Other sky-high bridges to walk if you dare: Switzerland’s Charles Kuonen Suspension Bridge, China’s glass-bottom bridge in Huangchuan Three Gorges Scenic Area, Grandfather Mountain’s Mile High Swinging Bridge in North Carolina, and Austria’s Dachstein Glacier suspension bridge, Highline 179, and the glass-walled Stairway of Nothingness.
Bridge of Sighs: Rio di Palazzo, Venice, Italy
Poets, painters, and opera singers have swooned over Ponte dei Sospiri, Venice’s Bridge of Sighs, for centuries. Gondoliers claim that kissing below the bridge during sunset, as the bells of St. Mark’s toll, is a surefire recipe for everlasting love. The connecting palace offers tours through the bridge with blue-lagoon views of San Giorgio Maggiore. Kayak the Rio di Palazzo beneath the bridge to see its 17th-century limestone mascarons, ornately carved masks meant to ward off evil spirits.
Other starry-eyed bridge strolls: the Si-o-se-pol Bridge in Iran, the Yeojwacheon Romance Bridge in South Korea, and the geranium-flooded 17th-century frescoes of Kapellbrücke in Lucerne, Switzerland.
Golden Gate Bridge: San Francisco, California
More than three million vehicles cross San Francisco’s Golden Gate Bridge every month. Skip the exhaust-filled bridge sidewalk and opt for a bird’s-eye view of the mountain-high suspension bridge from Hawk Hill, where a new trail offers easier slopes, plus new signage and guard rails. Or whale watch while lounging on a deck trampoline as you sail beneath the bridge at sunset.
Henderson Waves Bridge: Singapore
Steel and local Balau wood curve together to form the spectacular Henderson Waves, the highest pedestrian bridge in Singapore. The bridge connects Telok Blangah Hill Park and Mount Faber Park as part of the six-mile-long Southern Ridges walk. Visit the bridge at sunrise for fewer crowds and excellent birdwatching, including a chance to see the rare black baza.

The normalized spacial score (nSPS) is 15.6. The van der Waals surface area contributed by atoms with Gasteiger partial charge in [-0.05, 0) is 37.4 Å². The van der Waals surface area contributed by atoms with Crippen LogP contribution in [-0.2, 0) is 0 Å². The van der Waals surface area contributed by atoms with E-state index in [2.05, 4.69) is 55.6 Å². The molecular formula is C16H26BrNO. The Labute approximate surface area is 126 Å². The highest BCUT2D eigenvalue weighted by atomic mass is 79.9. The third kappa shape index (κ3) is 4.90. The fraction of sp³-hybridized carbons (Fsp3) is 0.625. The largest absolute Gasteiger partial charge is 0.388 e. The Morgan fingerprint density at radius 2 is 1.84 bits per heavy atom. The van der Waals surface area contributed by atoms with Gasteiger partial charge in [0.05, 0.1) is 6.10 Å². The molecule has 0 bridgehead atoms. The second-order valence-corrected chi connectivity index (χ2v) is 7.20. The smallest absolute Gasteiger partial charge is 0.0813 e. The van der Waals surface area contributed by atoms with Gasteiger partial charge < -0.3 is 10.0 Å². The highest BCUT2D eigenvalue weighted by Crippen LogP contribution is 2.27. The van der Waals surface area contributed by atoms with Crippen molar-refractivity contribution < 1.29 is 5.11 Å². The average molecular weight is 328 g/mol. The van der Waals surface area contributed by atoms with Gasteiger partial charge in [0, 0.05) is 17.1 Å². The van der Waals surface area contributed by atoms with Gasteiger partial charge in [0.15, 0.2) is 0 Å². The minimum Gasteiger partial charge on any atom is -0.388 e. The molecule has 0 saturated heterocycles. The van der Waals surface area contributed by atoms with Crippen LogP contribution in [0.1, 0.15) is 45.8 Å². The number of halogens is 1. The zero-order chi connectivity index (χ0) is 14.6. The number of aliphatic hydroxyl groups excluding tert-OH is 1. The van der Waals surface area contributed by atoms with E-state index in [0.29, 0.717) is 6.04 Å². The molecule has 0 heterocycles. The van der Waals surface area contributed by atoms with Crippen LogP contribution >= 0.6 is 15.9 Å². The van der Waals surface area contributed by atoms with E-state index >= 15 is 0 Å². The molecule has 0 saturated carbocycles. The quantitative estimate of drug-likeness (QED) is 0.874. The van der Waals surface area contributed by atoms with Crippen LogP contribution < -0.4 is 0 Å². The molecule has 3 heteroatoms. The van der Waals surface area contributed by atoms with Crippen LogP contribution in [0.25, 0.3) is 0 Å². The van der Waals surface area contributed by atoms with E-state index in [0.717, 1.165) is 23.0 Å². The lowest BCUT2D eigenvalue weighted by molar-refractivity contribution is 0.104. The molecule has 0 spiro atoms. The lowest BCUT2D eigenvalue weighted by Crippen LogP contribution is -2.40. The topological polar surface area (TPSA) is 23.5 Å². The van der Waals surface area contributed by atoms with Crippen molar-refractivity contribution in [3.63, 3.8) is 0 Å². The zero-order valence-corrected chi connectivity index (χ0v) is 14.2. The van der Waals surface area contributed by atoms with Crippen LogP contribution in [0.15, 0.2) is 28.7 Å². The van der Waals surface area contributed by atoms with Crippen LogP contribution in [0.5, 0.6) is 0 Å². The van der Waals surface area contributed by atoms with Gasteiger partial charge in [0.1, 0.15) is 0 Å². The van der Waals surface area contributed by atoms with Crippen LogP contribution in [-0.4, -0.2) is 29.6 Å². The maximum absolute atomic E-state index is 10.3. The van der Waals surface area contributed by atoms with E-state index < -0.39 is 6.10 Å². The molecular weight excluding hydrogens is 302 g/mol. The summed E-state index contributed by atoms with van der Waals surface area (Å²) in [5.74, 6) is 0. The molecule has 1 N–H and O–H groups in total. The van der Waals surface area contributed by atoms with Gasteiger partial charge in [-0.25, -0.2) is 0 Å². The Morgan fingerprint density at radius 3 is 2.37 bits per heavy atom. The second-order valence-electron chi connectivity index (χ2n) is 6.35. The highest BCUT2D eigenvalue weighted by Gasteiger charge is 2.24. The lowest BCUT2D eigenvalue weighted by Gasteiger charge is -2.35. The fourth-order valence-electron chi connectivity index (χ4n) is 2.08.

- Nat Geo Expeditions
Pont du Gard: Vers-Pont-du-Gard, France
Arching over the Gardon River, halfway between Nîmes and Uzès, sits the massive Pont du Gard, a limestone aqueduct built by the Romans roughly 2,000 years ago. Visit in summer for a leisurely paddle and afternoon swim, then wind your way past a 1,000-year-old olive tree on the way to Les Terraces for a sunset glass of Clairette.
Want more than a calm kayak? Visit Bosnia’s Stari Most for diving, Australia’s Sydney Harbor Bridge for climbing (re-opens July 10, 2021), and Skypark Sochi in Russia for skybridge walks and bungee-jumping.
Edmund Winston Pettus Bridge: Selma, Alabama
On March 7, 1965, 600 voting rights activists, led by Dr. Martin Luther King Jr., began marching across Selma’s Edmund Pettus Bridge toward Montgomery, Alabama. Because of the bridge’s design, they couldn’t see the violent counter-protestors waiting for them on the other side. When the activists finally saw those on the other side, they marched forward anyway. Two weeks later, the march began again, successfully, with not 600, but more than 3,000 supporters. The annual Selma Bridge Crossing Jubilee honors this historic moment of bravely.
Stepping stone bridge: Fenghuang, China
A traditional dingbu bridge, made of cut and sunken stones, stretches across the Tuojiang River in China’s Phoenix Ancient Town. Further up the river sits the Ming-dynasty Hongqiao, a lantern-strung, three-arch stone pavilion bridge. Its second-level teahouse offers comfy rattan chairs and unbeatable river views of diaojiaolou stilt houses, dragon boat racing, and, sometimes, some rather startled ducks.
This list was compiled with the help of structural and civil engineers, Mark R. Cruvellier and Stephen Ressler. Cait Etherton is a Virginia-based writer and frequent contributor to National Geographic Travel.
This story has been updated with new information since it first published on Jan. 31, 2018.